Newsletter 155 - NEEDU Schools that Work II - Enabling Conditions for School Improvement
NEEDU: Schools that Work II Lessons from the Ground
The statement of best practices that follows expresses key study findings about the role of enabling conditions in school improvement. These findings convey practices that are common to high performing schools: The best practices are organised under five sub-themes namely, a capable teaching force, flexibility and autonomy, being an NSC marker, teacher commitment and dedication, and a focused curriculum.
BEST PRACTICE 3.1—A CAPABLE TEACHING FORCE: Schools focus on three things: appointment of properly qualified teachers, recruitment and retaining of good teachers, and creating good conditions for teachers to excel. A well-qualified and motivated teaching force has been seen as one of the most vital assets for educational quality. Indicators on teachers can be categorised in various ways, including:
· Descriptive background characteristics of teachers (formal qualifications, years of experience, language of teaching and learning, and in-service training history);
· Knowledge and skills (general knowledge, content knowledge, and knowledge about pedagogical or didactic strategies);
· Attitudes and morale relative to general working conditions; and
· Attitudes with respect to the work situation at school and learner-teacher ratios.
All schools hold a view, which is supported by empirical evidence, that teacher quality counts and that teacher make a substantial difference in learner achievement. Thus, in their quest to provide learners of different abilities and from different backgrounds with quality education, high performing schools make sure that learner are taught by properly qualified and effective teachers. To achieve this, they focus on three things: recruitment and appointment of most qualified teachers, retaining these teachers once recruited, and creating good conditions for teachers to excel. These are briefly discussed below:
· Recruitment of most qualified teachers: High-performing schools are guided by a conviction that “what teachers know and can do has the most important influence on what learners learn”. Schools are proactive in recruiting teachers. Following are examples how high-performing schools recruit properly qualified teachers as part of the strategy to improve the quality of teaching. They:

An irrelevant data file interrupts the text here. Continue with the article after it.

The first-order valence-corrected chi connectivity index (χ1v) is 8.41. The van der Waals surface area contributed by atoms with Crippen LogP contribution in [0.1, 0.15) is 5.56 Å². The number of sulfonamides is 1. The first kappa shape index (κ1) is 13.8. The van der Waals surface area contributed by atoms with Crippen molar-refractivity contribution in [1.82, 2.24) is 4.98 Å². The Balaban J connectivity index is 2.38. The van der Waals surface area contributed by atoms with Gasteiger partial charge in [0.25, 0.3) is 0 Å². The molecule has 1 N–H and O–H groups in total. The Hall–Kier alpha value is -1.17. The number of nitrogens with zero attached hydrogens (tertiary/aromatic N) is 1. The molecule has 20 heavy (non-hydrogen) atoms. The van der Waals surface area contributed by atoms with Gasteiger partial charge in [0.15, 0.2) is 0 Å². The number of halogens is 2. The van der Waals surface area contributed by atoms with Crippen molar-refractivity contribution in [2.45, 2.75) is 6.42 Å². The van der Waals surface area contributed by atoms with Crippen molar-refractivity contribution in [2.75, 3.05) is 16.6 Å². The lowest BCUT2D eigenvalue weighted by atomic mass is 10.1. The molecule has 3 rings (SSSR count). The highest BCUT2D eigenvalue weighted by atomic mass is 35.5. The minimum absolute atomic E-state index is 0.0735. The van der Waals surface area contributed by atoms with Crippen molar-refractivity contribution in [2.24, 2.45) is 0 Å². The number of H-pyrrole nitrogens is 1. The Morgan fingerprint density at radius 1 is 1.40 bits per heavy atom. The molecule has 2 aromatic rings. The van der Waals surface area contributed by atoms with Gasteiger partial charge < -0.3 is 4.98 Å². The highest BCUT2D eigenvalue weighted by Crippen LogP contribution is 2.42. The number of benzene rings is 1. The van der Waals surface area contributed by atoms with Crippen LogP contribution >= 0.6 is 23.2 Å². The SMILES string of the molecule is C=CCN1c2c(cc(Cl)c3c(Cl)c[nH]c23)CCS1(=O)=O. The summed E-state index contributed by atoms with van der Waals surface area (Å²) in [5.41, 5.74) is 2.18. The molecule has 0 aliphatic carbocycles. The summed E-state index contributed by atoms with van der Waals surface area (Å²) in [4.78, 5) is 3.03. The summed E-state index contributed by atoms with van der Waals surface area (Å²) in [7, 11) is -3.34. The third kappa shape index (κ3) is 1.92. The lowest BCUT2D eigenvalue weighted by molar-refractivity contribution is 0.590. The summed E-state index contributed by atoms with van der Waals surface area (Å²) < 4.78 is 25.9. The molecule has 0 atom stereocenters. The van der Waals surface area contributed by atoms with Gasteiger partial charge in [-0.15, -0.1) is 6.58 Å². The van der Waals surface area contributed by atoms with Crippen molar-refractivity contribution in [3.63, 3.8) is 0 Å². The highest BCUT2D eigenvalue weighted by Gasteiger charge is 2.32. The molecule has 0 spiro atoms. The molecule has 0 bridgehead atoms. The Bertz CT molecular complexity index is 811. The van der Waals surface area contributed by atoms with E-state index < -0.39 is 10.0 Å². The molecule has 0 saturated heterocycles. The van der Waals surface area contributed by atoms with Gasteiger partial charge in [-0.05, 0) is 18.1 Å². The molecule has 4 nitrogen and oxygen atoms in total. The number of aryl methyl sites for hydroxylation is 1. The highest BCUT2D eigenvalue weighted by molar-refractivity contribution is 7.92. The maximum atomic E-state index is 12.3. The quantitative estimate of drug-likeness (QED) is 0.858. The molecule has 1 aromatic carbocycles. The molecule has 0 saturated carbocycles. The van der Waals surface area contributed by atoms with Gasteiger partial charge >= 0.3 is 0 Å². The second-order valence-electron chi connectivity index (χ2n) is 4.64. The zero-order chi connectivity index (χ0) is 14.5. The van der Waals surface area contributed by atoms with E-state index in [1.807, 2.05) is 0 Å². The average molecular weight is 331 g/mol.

ü Target skilled teachers with pedagogical training and qualified teachers with university majors in the subjects they are teaching
ü Target university students enrolled in education faculties who were former learners at the school
· Retaining good teachers: Like other schools in the nation, these schools also grapple with two difficult questions: Where to attract teachers for hard-to-fill fields like Mathematics and Physical Sciences; and how to retain them once recruited, especially in rural areas. Following are examples of the strategies high-performing schools use to retain good teachers
· Creating suitable conditions: Principals in high-performing schools strongly believe that their teachers cannot teach well unless suitable conditions are created. Following are examples of what high-performing schools do to create a healthy school environment
BEST PRACTICE 3.2—FLEXIBILITY AND AUTONOMY: Decision-making is placed closer to the classroom to increase learner achievement. The Principals strongly believe that HODs and teachers know their learners best. For this reason, they feel that “placing the decision making closer to the classroom and holding HODs and teachers accountable for results is the best way to increase learner achievement”
· Give flexibility/autonomy to the HODs in their Department: Driven by a belief that flexibility/autonomy encourages an environment of creative thinking so HODs and teachers can tailor teaching strategies to fit their departments and their learners, each department has flexibility to try practices or actions that would work for them but perhaps not in another department.